Lithuania's name will appear among the more than 3000 shows with performers from all over the world at the Edinburgh Festival Fringe, the world's largest arts festival. This year our country will be represented by two contemporary dance shows which have received recognition not just in Lithuania but also internationally. Over the period running from 17 to 22 August, to be exact in the morning of those days, the public coming to the SpaceTriplex venue will woken up by the choreographer Birutė Banevičiūtė's Puzzle and the dance show Contemporary?, created at the Arts Printing House (Vilnius) and nominated as the Performing Arts Event of the Year. The creative teams of both shows will begin their performances at 9:15 am.
Puzzle, the gentle, colourful and soft contemporary dance show for children 0-3 years old, and the ironical and warm-hearted Contemporary?, which goes behind the scenes of a contemporary dance show to show us the creative processes involved, are a morning recipe from Lithuania full of good humour and energy which will last the whole day. The dancers have been preparing intensively for such a non-traditional time of day to put on a show and promise to be fully awake themselves and to wake the audience up.
The Edinburgh Fringe is a real Mecca for theatre people, creators and those looking for new theatre, at which you can meet a complete amateur from a neighbouring street, as well as an acrobat from South Korea or Taiwan. If at the main Edinburgh Festival you have well-known names from the world of theatre and music, then at the Fringe you have a whole host of those hungry to be noticed even a little, never mind about getting awards - the Fringe First from the daily newspaper The Scotsman, as well as awards from the Herald Agent and at least another twenty organisations. Of course, Anglo-Saxon culture is predominant here, especially with the attention given to the contests among stand-up comedians. However, it is in particular at the Fringe, that you can come across the future of theatre, because it is here that bold, interesting and unexpected experiments, here new theatrical stars can shine here, like Mark Ravenhill and the star of Irish theatre Enda Walsh were,' says theatre critic Vaidas Jauniškis in talking about what happens behind the scenes at Europe's largest festival.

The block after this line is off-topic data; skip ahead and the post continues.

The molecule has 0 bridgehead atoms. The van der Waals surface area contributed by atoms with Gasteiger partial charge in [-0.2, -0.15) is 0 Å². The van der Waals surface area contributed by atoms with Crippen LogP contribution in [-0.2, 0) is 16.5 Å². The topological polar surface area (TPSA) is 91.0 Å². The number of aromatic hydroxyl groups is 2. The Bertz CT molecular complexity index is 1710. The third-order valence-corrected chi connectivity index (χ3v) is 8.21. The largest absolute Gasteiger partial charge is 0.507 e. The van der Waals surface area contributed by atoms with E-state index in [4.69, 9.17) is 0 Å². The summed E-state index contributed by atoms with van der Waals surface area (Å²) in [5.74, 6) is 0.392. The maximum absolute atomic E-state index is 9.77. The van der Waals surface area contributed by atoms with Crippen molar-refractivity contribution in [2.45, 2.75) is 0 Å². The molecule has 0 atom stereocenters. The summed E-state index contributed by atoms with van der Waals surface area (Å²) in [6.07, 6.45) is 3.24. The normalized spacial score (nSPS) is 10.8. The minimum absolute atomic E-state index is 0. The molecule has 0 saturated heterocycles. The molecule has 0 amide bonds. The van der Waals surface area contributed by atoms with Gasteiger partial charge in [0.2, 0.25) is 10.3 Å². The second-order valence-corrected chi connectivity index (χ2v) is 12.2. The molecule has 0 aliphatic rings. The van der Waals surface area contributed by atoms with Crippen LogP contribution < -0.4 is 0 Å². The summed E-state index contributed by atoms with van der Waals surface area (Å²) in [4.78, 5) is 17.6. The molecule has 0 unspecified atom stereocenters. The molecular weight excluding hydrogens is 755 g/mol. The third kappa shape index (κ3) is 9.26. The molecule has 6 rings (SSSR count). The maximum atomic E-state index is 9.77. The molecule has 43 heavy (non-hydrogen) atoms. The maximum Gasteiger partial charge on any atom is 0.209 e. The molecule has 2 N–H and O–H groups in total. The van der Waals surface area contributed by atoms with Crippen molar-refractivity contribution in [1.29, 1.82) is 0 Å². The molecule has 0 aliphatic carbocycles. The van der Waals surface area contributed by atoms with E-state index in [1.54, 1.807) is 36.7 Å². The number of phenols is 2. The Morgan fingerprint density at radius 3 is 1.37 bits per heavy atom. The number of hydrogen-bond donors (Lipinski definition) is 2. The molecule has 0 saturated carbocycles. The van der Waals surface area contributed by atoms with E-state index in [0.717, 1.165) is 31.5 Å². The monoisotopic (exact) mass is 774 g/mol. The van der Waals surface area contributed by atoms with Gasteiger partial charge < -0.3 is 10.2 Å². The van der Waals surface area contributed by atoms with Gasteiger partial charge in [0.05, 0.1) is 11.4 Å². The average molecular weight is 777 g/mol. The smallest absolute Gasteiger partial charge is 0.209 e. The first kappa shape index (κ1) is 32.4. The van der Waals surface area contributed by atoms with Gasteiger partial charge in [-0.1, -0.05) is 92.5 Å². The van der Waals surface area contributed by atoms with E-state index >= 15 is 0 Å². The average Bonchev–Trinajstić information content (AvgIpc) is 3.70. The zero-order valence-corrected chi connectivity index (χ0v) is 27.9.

The creators of both Lithuanian shows admit that the performances every day throughout the week will be very demanding physically, in particular for the dancers Agnė Ramanauskaitė and Mantas Stabačinskas, appearing in both shows. However, they agree that this is not just a wonderful opportunity to represent their country but also for them to attract the attention of the international community.
'And to be noticed here most often does not depend on the quality of the performance - when several dozen groups demonstrate their creativity every hour in different spaces and there are several hundred performances over the course of one day - that presents a greater challenge to management and public relations than for the creators. And that means you will be at least a little more original in your approach if you don't just hand out flyers and put up posters but use other means to advertise yourself. But everyone knows that as well. It's a meat grinder in which everyone tries to hold out physically for several weeks but also to ensure follow-up tours, a livelihood or simply to make countless contacts and to wake up in the morning with a sore head... That's the hard reality of the market and an eye-opener, which can be called the world of the theatre,' warns V. Jauniškis. 'That should be enough for Contemporary? and Puzzle to hope for - to be noticed. Because I have no doubts as to the quality of the shows and all that one can do is to wish them success and perseverance (which well be guaranteed not by pizza but by warm soup, as stated in The Edinburgh Fringe Survival Guide).'
** Galery - Morning recipes from Lithuania with Agne Ramanauskaite, Paulius Tamole and Mantas Stabacinskas. Photos by Dimitrij Matvejev
>> Morning recipes are brought to Edinburgh with the support from the Lithuanian Council for Culture <<